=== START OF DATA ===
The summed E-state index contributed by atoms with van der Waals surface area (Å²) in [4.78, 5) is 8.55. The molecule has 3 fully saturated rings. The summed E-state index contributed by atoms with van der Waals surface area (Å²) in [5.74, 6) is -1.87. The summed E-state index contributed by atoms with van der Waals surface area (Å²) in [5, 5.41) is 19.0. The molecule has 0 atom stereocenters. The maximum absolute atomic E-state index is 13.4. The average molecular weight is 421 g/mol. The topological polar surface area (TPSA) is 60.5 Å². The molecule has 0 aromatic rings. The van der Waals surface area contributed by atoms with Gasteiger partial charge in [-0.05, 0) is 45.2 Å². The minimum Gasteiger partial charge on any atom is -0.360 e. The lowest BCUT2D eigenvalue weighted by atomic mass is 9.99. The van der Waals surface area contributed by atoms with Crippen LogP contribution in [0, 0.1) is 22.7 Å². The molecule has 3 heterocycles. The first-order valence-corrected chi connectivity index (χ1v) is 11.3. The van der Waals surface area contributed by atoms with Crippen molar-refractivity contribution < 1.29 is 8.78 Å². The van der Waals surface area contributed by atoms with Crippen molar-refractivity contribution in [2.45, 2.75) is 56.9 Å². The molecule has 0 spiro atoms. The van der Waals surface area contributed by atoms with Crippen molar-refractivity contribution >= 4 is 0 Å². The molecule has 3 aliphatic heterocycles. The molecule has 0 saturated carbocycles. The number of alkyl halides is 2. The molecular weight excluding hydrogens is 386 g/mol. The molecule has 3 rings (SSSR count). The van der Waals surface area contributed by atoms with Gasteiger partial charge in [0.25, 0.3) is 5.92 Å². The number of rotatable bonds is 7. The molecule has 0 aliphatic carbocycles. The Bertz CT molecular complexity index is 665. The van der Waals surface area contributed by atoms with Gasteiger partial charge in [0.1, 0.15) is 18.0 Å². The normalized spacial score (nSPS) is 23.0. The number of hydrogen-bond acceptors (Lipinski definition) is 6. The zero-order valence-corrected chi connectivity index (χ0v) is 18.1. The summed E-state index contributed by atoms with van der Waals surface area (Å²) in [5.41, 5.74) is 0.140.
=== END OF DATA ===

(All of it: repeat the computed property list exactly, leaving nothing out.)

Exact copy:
The summed E-state index contributed by atoms with van der Waals surface area (Å²) in [4.78, 5) is 8.55. The molecule has 3 fully saturated rings. The summed E-state index contributed by atoms with van der Waals surface area (Å²) in [5.74, 6) is -1.87. The summed E-state index contributed by atoms with van der Waals surface area (Å²) in [5, 5.41) is 19.0. The molecule has 0 atom stereocenters. The maximum absolute atomic E-state index is 13.4. The average molecular weight is 421 g/mol. The topological polar surface area (TPSA) is 60.5 Å². The molecule has 0 aromatic rings. The van der Waals surface area contributed by atoms with Gasteiger partial charge in [-0.05, 0) is 45.2 Å². The minimum Gasteiger partial charge on any atom is -0.360 e. The lowest BCUT2D eigenvalue weighted by atomic mass is 9.99. The van der Waals surface area contributed by atoms with Crippen LogP contribution in [0, 0.1) is 22.7 Å². The molecule has 3 heterocycles. The first-order valence-corrected chi connectivity index (χ1v) is 11.3. The van der Waals surface area contributed by atoms with Crippen molar-refractivity contribution < 1.29 is 8.78 Å². The van der Waals surface area contributed by atoms with Crippen molar-refractivity contribution in [2.45, 2.75) is 56.9 Å². The molecule has 0 spiro atoms. The van der Waals surface area contributed by atoms with Crippen molar-refractivity contribution >= 4 is 0 Å². The molecule has 3 aliphatic heterocycles. The molecule has 0 saturated carbocycles. The number of alkyl halides is 2. The molecular weight excluding hydrogens is 386 g/mol. The molecule has 3 rings (SSSR count). The van der Waals surface area contributed by atoms with Gasteiger partial charge in [0.25, 0.3) is 5.92 Å². The number of rotatable bonds is 7. The molecule has 0 aliphatic carbocycles. The Bertz CT molecular complexity index is 665. The van der Waals surface area contributed by atoms with Gasteiger partial charge in [0.1, 0.15) is 18.0 Å². The normalized spacial score (nSPS) is 23.0. The number of hydrogen-bond acceptors (Lipinski definition) is 6. The zero-order valence-corrected chi connectivity index (χ0v) is 18.1. The summed E-state index contributed by atoms with van der Waals surface area (Å²) in [5.41, 5.74) is 0.140.